An older or unhealthy snail may have a faded, cracked, or discoloured shell compared to a young healthy snail of the same species. As the snail secretes shell material over its life, the oldest layers of shell are the most weathered.
Do garden snails change colour?
For the most part, garden snails remain the same colour throughout their lifespan. The shell colour and pattern they are born with is fixed based on their genetics. However, there are a few instances where a snail’s shell colour may change slightly over time:
- As a snail ages, its shell colour often fades gradually.
- Poor diet or health can make shells paler and less vibrant.
- Injury or shell damage may scar the shell and cause discolouration.
- Algae or soil staining can add darker patches or a greenish tinge.
While minor changes are possible, the snail cannot alter its shell colour or pattern dramatically. A brown-shelled snail cannot suddenly become white or striped for example. Any changes would occur slowly over the snail’s life and appear as weathering or dulling of the original colour.
What colour are garden snail bodies?
While snail shells show the most prominent colour, the bodies of garden snails also have some pigmentation:
- Brown garden snail – Greyish-yellow body with dark grey bands around the tentacles.
- White garden snail – Whitish-grey body, sometimes with brown smudges or dots.
- Black Portuguese snail – Very dark grey to black body colour.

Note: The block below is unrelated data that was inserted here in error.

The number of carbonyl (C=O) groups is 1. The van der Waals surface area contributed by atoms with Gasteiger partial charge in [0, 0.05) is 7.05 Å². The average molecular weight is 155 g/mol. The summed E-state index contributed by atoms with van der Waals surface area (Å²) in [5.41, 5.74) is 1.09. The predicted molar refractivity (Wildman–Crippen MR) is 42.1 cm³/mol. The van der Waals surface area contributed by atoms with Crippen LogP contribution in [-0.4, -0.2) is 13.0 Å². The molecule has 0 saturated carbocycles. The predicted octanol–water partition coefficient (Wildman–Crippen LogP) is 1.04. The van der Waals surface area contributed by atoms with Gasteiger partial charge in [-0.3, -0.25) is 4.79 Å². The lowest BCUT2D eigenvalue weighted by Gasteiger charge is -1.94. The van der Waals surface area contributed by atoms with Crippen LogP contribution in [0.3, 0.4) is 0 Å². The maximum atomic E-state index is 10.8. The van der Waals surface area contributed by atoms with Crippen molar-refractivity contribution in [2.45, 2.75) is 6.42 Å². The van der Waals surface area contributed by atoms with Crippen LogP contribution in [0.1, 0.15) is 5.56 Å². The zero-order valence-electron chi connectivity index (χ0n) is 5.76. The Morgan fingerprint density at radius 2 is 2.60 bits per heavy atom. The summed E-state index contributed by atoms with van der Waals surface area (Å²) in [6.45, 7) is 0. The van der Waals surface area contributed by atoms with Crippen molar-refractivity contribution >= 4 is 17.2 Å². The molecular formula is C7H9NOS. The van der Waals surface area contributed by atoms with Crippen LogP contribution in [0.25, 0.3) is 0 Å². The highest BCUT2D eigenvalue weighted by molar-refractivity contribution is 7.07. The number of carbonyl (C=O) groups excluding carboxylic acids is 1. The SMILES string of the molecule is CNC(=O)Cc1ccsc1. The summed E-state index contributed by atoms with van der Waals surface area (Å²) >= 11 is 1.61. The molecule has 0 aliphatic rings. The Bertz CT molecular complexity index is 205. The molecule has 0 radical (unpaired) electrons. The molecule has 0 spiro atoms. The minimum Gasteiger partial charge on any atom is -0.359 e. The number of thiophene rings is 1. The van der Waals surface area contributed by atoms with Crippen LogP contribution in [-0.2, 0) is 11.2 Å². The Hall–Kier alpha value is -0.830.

- Marbled garden snail – Grey body with dark mottling that matches the shell.
Unlike their shells, snails can actually change their body colour slightly to match their surroundings. Special pigment cells under the skin called chromatophores allow the snail to lighten or darken its skin for camouflage or temperature regulation.
Are brightly coloured snails common?
While many people think of snails as having dull, earthy shells, there are some species with very bright, vivid shell colouring. These include:
- Grove snails – Deep reddish-brown or orange shells.
- Turkish snails – Pink, white, and brown striped shells.
- Madagascar chromadopsis snails – Pastel blue, yellow, or green shells.
- Tiger snails – Dark shells with bright yellow swirls or spots.
However, these more brightly coloured species are less common in home gardens. They tend to originate from specific regions and require more care when kept as pets. The subdued colours of brown garden snails provide them good camouflage and have become dominant among wild snail populations around the world.
While garden snails may seem drab in colour at first glance, a closer inspection reveals a diverse array of shells. Shades of brown, white, black, striped, and marbled are just some of the possibilities. Genetics play a key role in determining the shell colour, but diet, environment, age and health can alter it slightly over the snail’s lifetime. The colour provides camouflage from predators and helps distinguish the hundreds of land snail species from each other. With proper care, the shells of garden snails can remain vivid and beautiful for many years as these fascinating creatures slowly traverse gardens, yards and sidewalks.